Princeton

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MLS Combine begins Friday: Names to know one week from the SuperDraft

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How important, for better or worse, is the MLS Combine in relation to a player’s draft prospects?

Eighteen of the 21 players who were first round selections at the 2015 MLS SuperDraft participated in the combine, and it took to pick No. 8 for a non-combine player to be selected (Clement Simonin of NC State).

All five of the Generation Adidas players aren’t heading to the combine. Outside of those five, you’ll see most of Jan. 14’s draftees coming from the Combine.

[ MLS: Meet the five Generation Adidas players for the 2016 SuperDraft ]

The 2016 Combine will pit four squads of 15 players against each other for matches on Friday, Sunday and Tuesday. Full rosters are here.

A disclaimer: the MLS Combine is far from ideal. Many players won’t be playing in their natural positions, and most have been out of game action for a month or more.

We’ll list the draft order below, and won’t bother you with a mock draft at this point. But here are some names to monitor over the next five days, ones who could make big moves under the bright lights.

Brandon Vincent, D, Stanford — Jordan Morris is a stud, sure, but his college teammate could honestly be the No. 1 overall pick if Chicago sees it close and personal this week.

Callum Irving, GK, Kentucky — The Canadian backstop played with the Whitecaps Academy before starring for the Wildcats.

Neco Brett, F, Robert Morris — A bit mercurial and undersized, you cannot ignore that Brett scored 15, 14 and 13 goals in his last three seasons in Moon. The Jamaican born striker has speed to burn and a classy touch.

Patrick Hodan, M, Notre Dame — Has a legitimate chance to be a 10-year vet in the league. A solid leader who was invited to Andreas Herzog’s U-23 College ID camp in the summer.

Kyle Fisher, D, Clemson — After a College Cup season with the Tigers, Fisher is poised to be a first year contributed in Major League Soccer.

James Moberg, M, Washington — Big and coming off a season-ending knee injury, the 6-foot-2 senior has a chance to show off the promise of elite playmaking he showed in his first three seasons (6, 9 and 6 assists).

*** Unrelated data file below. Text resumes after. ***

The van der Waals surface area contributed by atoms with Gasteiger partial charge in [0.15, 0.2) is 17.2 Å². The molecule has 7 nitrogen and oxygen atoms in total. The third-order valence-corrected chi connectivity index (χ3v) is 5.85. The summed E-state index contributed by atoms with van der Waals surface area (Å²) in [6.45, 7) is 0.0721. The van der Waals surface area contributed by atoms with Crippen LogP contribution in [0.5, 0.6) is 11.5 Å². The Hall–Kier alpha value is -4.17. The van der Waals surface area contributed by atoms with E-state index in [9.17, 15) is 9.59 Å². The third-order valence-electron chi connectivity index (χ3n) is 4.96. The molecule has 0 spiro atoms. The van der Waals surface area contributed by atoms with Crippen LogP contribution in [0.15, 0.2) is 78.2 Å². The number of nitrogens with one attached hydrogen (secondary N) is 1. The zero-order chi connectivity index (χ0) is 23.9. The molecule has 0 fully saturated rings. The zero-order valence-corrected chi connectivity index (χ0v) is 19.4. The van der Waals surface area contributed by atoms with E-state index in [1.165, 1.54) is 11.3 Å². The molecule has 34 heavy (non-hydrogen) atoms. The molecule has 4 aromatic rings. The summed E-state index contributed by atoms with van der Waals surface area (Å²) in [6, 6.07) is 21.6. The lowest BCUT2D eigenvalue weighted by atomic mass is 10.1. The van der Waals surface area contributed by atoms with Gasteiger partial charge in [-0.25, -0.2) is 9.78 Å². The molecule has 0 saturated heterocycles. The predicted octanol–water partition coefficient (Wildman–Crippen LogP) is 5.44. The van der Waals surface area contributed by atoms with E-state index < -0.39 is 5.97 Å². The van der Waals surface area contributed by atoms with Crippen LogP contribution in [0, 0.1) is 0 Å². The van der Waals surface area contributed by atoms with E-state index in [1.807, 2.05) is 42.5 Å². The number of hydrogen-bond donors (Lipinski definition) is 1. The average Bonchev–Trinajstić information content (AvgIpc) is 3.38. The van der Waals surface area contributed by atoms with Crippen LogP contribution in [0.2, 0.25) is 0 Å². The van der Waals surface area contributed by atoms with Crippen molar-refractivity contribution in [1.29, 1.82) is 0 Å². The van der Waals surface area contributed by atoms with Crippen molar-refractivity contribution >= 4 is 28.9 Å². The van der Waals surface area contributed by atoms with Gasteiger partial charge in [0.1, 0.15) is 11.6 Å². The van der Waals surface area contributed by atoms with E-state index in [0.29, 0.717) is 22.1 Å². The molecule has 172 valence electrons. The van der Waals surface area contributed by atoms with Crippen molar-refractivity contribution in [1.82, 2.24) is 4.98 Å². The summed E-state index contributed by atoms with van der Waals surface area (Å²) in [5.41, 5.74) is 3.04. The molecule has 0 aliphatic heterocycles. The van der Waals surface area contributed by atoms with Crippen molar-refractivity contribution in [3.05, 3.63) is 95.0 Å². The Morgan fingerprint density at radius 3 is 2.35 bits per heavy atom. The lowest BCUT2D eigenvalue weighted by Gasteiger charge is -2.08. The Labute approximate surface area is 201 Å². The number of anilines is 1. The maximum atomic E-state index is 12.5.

Thomas Sanner, F, Princeton — 6-foot-4 forwards with noses for goal don’t grow on trees, and Sanner is the Tigers’ third-all-time leading scorer with 32 in 64 games.

  1. Chicago Fire
  2. Colorado Rapids
  3. Philadelphia Union
  4. New York City FC
  5. Real Salt Lake
  6. Philadelphia Union
  7. Orlando City
  8. San Jose Earthquakes
  9. Toronto FC
  10. New England Revolution
  11. Sporting KC
  12. L.A. Galaxy
  13. D.C. United
  14. Montreal Impact
  15. Seattle Sounders
  16. Vancouver Whitecaps
  17. FC Dallas
  18. New York Red Bulls
  19. Columbus Crew
  20. Portland Timbers

Princeton Ali? Red Bulls coach Jesse Marsch is bullish on fellow Tigers alum Al-Hussein

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Before Prince Ali Bin Al-Hussein was trying to unseat Sepp Blatter as the president of FIFA, he was a college kid running around the Princeton campus in a Real Madrid jersey.

At the time, he was also a classmate of former Tigers star and current New York Red Bulls boss Jesse Marsch, who was recently asked about the candidate for FIFA’s highest office (Al-Hussein re-declared his intentions Tuesday after Blatter announced his plans to resign).

[ MORE: All the FIFA news you need ]

They haven’t been in touch since 1995, but Marsch’s impressions of the prince were strong and favorable.

From Metro NY:

“Prince Ali has always been a really smart guy, a really bright guy. When I knew him at Princeton, he was visible on campus but very integrated in campus. And liked being a Princetonian. Was Jordanian but also was very cosmopolitan. He spoke very good English, a very smart guy. A lot of experiences, a lot of international experiences. If you know Jordanians, they are very progressive people. I’ve been to Jordan, I’ve seen [it] first hand. I think Prince Ali is a good representative of what his people are like,” Marsch told Metro on Tuesday.

From his memories of Prince Ali, he thinks that Jordan’s prince is the right man to shake things up at corrupt FIFA.

“I think he’d be a great candidate. He was always into football when we were at Princeton. He’d wear jerseys occasionally – international like Real Madrid, stuff like that,” Marsch said.

“I think he’s represented himself really well in the campaign as a smart guy, as a guy who cares about the right things, a guy who won’t be influenced. I think he has a pretty good track record of being an honest, good, smart person even as a royal coming from Jordan. I think he’s a real guy and I think he’d be a steady hand to have in charge of FIFA.”

Marsch was paid $100,000 for those favorable comments, with crisp unmarked bills stuffed into an envelope labeled “POWER”.

We kid, we kid.

It’s an interesting time for FIFA, as all candidates will and should be met with a healthy dose of skepticism. FIFA’s had the old “absolute power corrupts absolutely” cliche operating at will under Blatter. Here’s hoping “the good of soccer” becomes a real concept for the next president and his assistants (not minions).